With the launch of Mountain Lion comes the arrival of Dictation on the Mac. The new feature can convert speech to text within many applications. However, users are concerned about their privacy when using Dictation, as it can send personal data, including Contacts, to Apple’s server.

Apple has made sure that users are aware of the privacy issues relating to Dictation. Before enabling the feature for the first time, Apple notes: “When you dictate text, what you say is sent to Apple to be converted to text. To help your Mac recognize what you’re saying, other information is sent as well, such as your contacts.”

Further information about privacy when using Dictation can be found by clicking the “About Dictation & Privacy” button, which appears when enabling the feature. The explanation reads:

“When you use the keyboard dictation feature on your computer, the things you dictate will be recorded and sent to Apple to convert what you say into text. Your computer will also send Apple other information, such as your first name and nickname; and the names, nicknames, and relationship with you (for example “my dad”) of your address book contacts. All of this data will be used to help the dictation feature understand you better and recognize what you day. Your User Data is not linked to other data that Apple may have from your use of other Apple services.”

“Information collected by Apple will be treated in accordance with Apple’s Privacy Policy, which can be found at www.apple.com/privacy,” the explanation continues.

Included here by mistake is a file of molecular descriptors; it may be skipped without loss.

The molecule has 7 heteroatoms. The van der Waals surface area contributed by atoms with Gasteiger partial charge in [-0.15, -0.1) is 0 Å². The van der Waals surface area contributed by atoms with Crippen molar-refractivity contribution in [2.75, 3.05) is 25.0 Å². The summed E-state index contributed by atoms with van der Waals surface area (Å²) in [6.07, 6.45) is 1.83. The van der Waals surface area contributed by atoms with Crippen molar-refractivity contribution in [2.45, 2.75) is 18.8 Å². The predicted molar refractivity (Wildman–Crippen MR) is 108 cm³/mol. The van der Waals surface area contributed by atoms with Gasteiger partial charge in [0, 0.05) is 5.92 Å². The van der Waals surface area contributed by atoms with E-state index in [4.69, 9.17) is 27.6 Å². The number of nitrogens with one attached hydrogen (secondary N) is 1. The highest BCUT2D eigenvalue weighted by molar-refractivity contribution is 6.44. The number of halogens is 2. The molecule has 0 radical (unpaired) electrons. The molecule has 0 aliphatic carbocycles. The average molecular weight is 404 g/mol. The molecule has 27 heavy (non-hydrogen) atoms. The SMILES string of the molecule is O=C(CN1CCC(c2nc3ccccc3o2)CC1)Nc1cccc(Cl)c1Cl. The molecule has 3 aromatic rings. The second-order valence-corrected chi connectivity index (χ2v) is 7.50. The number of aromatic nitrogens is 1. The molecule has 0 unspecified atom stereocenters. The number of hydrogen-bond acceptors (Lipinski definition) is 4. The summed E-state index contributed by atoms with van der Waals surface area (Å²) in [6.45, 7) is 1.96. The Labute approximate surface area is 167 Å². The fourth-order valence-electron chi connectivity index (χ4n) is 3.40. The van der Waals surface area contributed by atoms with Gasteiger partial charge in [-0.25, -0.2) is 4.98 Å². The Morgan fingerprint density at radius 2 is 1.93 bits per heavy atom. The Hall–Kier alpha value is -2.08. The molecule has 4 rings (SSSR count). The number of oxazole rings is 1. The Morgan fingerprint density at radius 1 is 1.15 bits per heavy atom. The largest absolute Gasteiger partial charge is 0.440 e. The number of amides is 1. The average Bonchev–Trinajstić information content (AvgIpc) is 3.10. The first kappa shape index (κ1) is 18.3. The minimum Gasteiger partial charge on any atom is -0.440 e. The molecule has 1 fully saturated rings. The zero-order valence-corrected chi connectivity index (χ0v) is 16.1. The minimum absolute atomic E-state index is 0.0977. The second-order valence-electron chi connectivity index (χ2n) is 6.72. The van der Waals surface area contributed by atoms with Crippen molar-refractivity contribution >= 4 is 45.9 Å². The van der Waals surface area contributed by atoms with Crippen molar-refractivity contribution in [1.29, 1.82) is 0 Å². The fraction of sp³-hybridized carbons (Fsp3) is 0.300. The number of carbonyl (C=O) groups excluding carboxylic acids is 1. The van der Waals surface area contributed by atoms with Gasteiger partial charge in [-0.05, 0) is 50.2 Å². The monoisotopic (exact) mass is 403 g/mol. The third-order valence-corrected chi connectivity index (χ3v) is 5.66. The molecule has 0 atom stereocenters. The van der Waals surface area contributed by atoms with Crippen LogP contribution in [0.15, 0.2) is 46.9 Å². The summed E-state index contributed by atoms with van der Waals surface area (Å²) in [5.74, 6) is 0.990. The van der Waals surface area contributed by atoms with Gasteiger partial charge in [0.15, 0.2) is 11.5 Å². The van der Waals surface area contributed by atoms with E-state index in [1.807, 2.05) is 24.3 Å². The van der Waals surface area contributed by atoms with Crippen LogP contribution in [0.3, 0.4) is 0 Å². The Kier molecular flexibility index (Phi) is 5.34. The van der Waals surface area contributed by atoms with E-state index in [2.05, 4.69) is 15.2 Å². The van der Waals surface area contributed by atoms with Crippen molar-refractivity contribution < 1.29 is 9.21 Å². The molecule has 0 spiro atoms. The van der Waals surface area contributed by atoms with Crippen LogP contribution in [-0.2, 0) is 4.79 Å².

Apple says that users can choose to turn off Dictation at any time, but older voice input data that has been disassociated from you may be retained for a period of time to improve Dictation and other Apple products and services. “This data may include audio files and transcripts of what you said and related diagnostic data, such as hardware and operating system specifications and performance statistics,” the explanation concludes.

Users have taken to Twitter to complain about their privacy concerns about using Dictation, but before we managed to grab the tweets to use as quotes here, the social networking site went down. So, we'll update this story when Twitter is back up and running to bring you comments from worried Mountain Lion users. You can also tell us your thoughts about the issue in our comments section below.

Users have noticed a positive in the Dictation feature, though. Apple has demonstrated its attention to detail by programming Dictation to temporarily disable the MacBook’s fan so it can hear the user better.

Mountain Lion was released on Wednesday, causing broadband operators to see a huge spike in traffic in the hours following the launch.